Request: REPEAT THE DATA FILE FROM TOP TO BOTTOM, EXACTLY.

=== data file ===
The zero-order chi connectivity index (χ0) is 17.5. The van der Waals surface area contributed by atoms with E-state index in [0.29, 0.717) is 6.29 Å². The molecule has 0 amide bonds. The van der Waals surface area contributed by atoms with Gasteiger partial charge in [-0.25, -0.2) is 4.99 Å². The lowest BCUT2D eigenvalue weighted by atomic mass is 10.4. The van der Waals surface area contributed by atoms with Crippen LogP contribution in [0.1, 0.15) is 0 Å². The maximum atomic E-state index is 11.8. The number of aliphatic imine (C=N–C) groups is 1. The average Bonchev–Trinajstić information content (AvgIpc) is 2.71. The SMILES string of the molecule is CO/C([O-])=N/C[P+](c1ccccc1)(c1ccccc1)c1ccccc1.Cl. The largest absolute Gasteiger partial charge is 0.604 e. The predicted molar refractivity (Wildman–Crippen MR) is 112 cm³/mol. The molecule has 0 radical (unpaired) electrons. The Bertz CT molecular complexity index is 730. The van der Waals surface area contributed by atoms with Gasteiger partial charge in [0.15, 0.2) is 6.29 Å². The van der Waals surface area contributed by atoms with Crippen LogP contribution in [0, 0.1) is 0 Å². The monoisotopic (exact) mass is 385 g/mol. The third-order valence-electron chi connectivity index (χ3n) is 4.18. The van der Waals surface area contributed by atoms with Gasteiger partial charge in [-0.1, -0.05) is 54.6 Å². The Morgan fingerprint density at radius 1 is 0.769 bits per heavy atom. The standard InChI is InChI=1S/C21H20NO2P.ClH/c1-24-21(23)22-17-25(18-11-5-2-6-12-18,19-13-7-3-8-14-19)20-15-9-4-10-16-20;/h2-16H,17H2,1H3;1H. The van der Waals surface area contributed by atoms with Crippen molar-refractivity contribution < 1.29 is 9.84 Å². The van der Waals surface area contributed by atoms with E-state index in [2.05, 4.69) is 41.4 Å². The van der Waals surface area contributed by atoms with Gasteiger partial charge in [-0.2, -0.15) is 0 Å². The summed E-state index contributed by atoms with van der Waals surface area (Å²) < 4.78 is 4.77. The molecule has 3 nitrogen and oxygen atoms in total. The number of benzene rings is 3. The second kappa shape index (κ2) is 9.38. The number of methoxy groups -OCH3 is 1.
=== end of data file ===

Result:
The zero-order chi connectivity index (χ0) is 17.5. The van der Waals surface area contributed by atoms with E-state index in [0.29, 0.717) is 6.29 Å². The molecule has 0 amide bonds. The van der Waals surface area contributed by atoms with Gasteiger partial charge in [-0.25, -0.2) is 4.99 Å². The lowest BCUT2D eigenvalue weighted by atomic mass is 10.4. The van der Waals surface area contributed by atoms with Crippen LogP contribution in [0.1, 0.15) is 0 Å². The maximum atomic E-state index is 11.8. The number of aliphatic imine (C=N–C) groups is 1. The average Bonchev–Trinajstić information content (AvgIpc) is 2.71. The SMILES string of the molecule is CO/C([O-])=N/C[P+](c1ccccc1)(c1ccccc1)c1ccccc1.Cl. The largest absolute Gasteiger partial charge is 0.604 e. The predicted molar refractivity (Wildman–Crippen MR) is 112 cm³/mol. The molecule has 0 radical (unpaired) electrons. The Bertz CT molecular complexity index is 730. The van der Waals surface area contributed by atoms with Gasteiger partial charge in [0.15, 0.2) is 6.29 Å². The van der Waals surface area contributed by atoms with Crippen LogP contribution in [0, 0.1) is 0 Å². The monoisotopic (exact) mass is 385 g/mol. The third-order valence-electron chi connectivity index (χ3n) is 4.18. The van der Waals surface area contributed by atoms with Gasteiger partial charge in [-0.1, -0.05) is 54.6 Å². The Morgan fingerprint density at radius 1 is 0.769 bits per heavy atom. The standard InChI is InChI=1S/C21H20NO2P.ClH/c1-24-21(23)22-17-25(18-11-5-2-6-12-18,19-13-7-3-8-14-19)20-15-9-4-10-16-20;/h2-16H,17H2,1H3;1H. The van der Waals surface area contributed by atoms with Crippen molar-refractivity contribution < 1.29 is 9.84 Å². The van der Waals surface area contributed by atoms with E-state index in [2.05, 4.69) is 41.4 Å². The van der Waals surface area contributed by atoms with Gasteiger partial charge in [-0.2, -0.15) is 0 Å². The summed E-state index contributed by atoms with van der Waals surface area (Å²) < 4.78 is 4.77. The molecule has 3 nitrogen and oxygen atoms in total. The number of benzene rings is 3. The second kappa shape index (κ2) is 9.38. The number of methoxy groups -OCH3 is 1.